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4.8 Conditional operator

Quite often it is necessary to decide which part of the code of a script to execute and have this decision depend on the result of a calculation or external input. For these cases a construct is helpful that allows to tell the program to do something if e.g. the result of a calculation is less then 0 and to do something else if the result was larger or equal to 0. An admittedly somewhat contrived example would be the calculation of the square root of a number, making sure the number is multiplied by -1 before calculating the root in case it's negative. Using the conditional operator this can be written as

sqrt_of_val = ( val < 0.0 ) ? sqrt( -1.0 * val ) : sqrt( val );

The conditional operator is somewhat special in that it consists of both the question mark, ?, and the colon, :. It tells the program to evaluate the expression before the question mark and then, depending on the result, execute either the expression before or after the colon. In the example it is tested if val is smaller than 0, and if this is true, the square root of val multiplied by -1 is taken, otherwise the square root of just val itself.

Beside comparison for the number on the left hand side being smaller than the number on the right hand side, several other operators for comparisons exist. Now follows a complete list of such comparison operators, which can only be applied to expressions that result in numbers, e.g. either simple numbers, numerical variables or numerical results of a calculation, but never to arrays:

==true if left hand side is equal to the right hand side
!=true if left and right hand side are unequal
<true if left side is less than right side
<=true if left side is less or equal to right side
>true if left side is greater than right side
>=true if left side is greater or equal to right side

Please note that using comparisons between floating point numbers may not work as you may expect them to do. This is a result of the finite precision of floating point numbers. Thus, for example, 0.1 and the result of e.g. 0.7 / 7 can have different values, in which case a comparison for equality will fail! Thus comparison for equality should in principle only be used with integer numbers.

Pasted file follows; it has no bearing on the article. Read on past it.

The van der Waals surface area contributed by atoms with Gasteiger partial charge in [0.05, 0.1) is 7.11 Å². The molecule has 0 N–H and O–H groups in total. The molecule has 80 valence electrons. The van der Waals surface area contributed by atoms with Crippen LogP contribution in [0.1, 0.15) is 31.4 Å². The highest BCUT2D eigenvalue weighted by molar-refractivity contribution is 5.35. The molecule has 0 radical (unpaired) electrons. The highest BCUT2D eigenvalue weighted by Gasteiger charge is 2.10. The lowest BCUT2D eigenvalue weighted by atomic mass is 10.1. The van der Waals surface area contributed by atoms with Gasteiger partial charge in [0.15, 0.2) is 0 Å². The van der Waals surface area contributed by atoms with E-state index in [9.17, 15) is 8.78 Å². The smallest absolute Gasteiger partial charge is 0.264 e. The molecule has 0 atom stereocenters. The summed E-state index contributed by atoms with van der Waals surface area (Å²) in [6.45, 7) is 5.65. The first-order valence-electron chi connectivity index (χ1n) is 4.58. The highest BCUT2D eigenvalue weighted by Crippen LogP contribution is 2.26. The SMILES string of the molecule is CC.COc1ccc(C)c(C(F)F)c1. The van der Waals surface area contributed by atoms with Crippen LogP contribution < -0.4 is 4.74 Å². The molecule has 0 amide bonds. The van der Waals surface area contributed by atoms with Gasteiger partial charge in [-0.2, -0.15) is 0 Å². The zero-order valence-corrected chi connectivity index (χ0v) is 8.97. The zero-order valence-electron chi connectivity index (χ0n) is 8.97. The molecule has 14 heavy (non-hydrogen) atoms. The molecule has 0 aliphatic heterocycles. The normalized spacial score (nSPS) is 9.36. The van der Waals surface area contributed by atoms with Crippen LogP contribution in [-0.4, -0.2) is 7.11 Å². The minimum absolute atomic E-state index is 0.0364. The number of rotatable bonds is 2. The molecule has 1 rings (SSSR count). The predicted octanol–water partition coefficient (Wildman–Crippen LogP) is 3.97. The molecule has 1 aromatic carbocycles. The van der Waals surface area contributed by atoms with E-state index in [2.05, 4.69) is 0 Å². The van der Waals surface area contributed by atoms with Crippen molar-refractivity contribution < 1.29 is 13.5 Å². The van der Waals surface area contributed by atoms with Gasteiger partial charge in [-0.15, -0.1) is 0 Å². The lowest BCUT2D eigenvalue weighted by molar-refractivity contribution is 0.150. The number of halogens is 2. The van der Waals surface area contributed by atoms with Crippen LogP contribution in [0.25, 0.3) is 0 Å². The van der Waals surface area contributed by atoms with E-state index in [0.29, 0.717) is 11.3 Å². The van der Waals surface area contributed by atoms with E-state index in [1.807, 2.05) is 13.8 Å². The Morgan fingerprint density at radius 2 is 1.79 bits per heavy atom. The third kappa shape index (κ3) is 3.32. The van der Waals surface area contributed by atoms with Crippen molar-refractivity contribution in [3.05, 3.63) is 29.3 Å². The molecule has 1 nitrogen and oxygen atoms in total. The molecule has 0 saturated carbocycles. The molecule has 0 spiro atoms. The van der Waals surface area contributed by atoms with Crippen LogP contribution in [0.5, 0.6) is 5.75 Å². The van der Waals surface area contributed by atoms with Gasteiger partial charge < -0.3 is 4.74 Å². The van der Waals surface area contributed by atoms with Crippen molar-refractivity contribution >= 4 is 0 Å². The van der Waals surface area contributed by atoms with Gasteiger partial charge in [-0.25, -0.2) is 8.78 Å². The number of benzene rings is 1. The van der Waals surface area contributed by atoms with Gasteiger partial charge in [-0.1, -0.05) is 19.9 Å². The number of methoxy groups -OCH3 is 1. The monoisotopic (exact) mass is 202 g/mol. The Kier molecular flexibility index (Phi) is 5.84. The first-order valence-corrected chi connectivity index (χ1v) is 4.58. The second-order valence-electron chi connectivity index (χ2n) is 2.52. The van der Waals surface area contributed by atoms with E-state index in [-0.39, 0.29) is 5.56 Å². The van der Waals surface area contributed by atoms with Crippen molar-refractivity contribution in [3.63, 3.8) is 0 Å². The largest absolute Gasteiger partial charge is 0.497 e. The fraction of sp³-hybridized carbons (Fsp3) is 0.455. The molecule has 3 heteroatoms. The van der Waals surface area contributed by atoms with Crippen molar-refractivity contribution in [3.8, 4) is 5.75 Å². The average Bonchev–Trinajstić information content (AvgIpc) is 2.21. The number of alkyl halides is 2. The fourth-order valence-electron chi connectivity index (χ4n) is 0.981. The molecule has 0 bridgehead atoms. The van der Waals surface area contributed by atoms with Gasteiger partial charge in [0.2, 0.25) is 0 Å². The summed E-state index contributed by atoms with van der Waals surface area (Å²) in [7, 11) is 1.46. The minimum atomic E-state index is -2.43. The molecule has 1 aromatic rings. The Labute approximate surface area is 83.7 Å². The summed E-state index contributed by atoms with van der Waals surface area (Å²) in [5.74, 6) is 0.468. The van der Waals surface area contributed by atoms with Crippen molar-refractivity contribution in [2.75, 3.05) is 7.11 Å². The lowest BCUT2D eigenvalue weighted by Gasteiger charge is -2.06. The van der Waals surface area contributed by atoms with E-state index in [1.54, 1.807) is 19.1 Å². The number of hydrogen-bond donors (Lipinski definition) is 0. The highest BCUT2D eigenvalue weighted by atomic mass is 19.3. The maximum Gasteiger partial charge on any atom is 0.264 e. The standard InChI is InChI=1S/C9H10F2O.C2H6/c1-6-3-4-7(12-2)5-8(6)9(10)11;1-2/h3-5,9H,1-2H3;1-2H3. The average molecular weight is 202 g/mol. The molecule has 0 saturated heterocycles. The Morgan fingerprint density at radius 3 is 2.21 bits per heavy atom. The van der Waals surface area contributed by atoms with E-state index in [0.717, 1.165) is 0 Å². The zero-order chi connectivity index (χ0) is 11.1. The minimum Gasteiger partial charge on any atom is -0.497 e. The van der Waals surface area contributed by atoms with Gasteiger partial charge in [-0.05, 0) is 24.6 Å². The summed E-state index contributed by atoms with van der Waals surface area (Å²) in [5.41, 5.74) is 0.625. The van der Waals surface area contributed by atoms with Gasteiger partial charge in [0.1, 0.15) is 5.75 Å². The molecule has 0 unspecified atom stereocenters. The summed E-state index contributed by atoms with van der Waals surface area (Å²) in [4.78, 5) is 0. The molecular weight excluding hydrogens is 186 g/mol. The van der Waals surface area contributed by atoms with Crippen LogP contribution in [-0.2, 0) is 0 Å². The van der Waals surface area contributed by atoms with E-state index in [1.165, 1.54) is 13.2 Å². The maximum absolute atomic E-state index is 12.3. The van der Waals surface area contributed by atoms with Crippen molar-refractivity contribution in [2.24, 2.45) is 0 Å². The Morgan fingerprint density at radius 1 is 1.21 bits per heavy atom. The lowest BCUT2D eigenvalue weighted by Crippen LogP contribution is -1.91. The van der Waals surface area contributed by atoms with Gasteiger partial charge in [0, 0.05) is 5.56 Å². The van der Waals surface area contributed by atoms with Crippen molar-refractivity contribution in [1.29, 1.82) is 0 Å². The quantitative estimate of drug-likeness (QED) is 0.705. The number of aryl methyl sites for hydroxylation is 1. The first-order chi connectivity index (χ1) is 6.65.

All these comparison operators actually do a calculation, resulting in a new number. When you see something like a <= b this evaluates to 1 if the expression is true (i.e. if the value of a is less or equal to the value of b), and otherwise to 0. In the test of the conditional execution operator (i.e. everything before the question mark) it is checked if the result is a non-zero number, which then is taken as true, or if it's zero, which is interpreted as meaning false. Thus instead of an expression with a comparison operator the test part could also consist of just a simple number and what is going to be executed of the two alternatives after the question mark depends on the value of this number: if it is non-zero the first alternative is used, but if it is zero the second. Thus it would be valid to write:

exp_of_val = val ? exp( val ) : 1;

This checks if val is non-zero, in which case the exponential of val is calculated by doing a function call, otherwise, if val is 0, the correct result of 1 is written out directly instead of using a slightly slower function call.

One has to be a bit careful when using the operator for conditional execution because it has a very low precedence. After

x1 = 1.0 + val < 0 ? 5 : 9;
x2 = 1.0 + ( val < 0 ? 5 : 9 );

x1 and x2 will have different values. In the first line it is checked if val plus 1.0 is smaller than 0 and x1 is set accordingly to either 5 or 9, while in the second line it is checked if val is less than 0 and, depending on the result, either 5 or 9 is added to 1.0, resulting in 6 or 10. Also the following two assignments may result in different values, at least if val is negative:

x1 = val < 0 ? 5 : 9 + 1;
x2 = ( val < 0 ? 5 : 9 ) + 1;

The value of x1 will be either set to 5 or 10 (the sum of 9 and 1, while x2 will be set to 6 or 10. Thus it is to be recommended to use parentheses to make sure that the evaluation happens as expected except in trivial cases.

Beside comparison operators also logical operators can be used in the test part of the condition operator. They are discussed in detail in the next section, but they work very similarly to the comparison operators in that they always result in a value of either 1 or 0, standing for true or false, respectively.

Finally, the same effect as with the conditional operator can also be achieved by using an IF-ELSE construct (see below), but only within the EXPERIMENT section of an EDL script - everywhere else only the conditional operator can be used.

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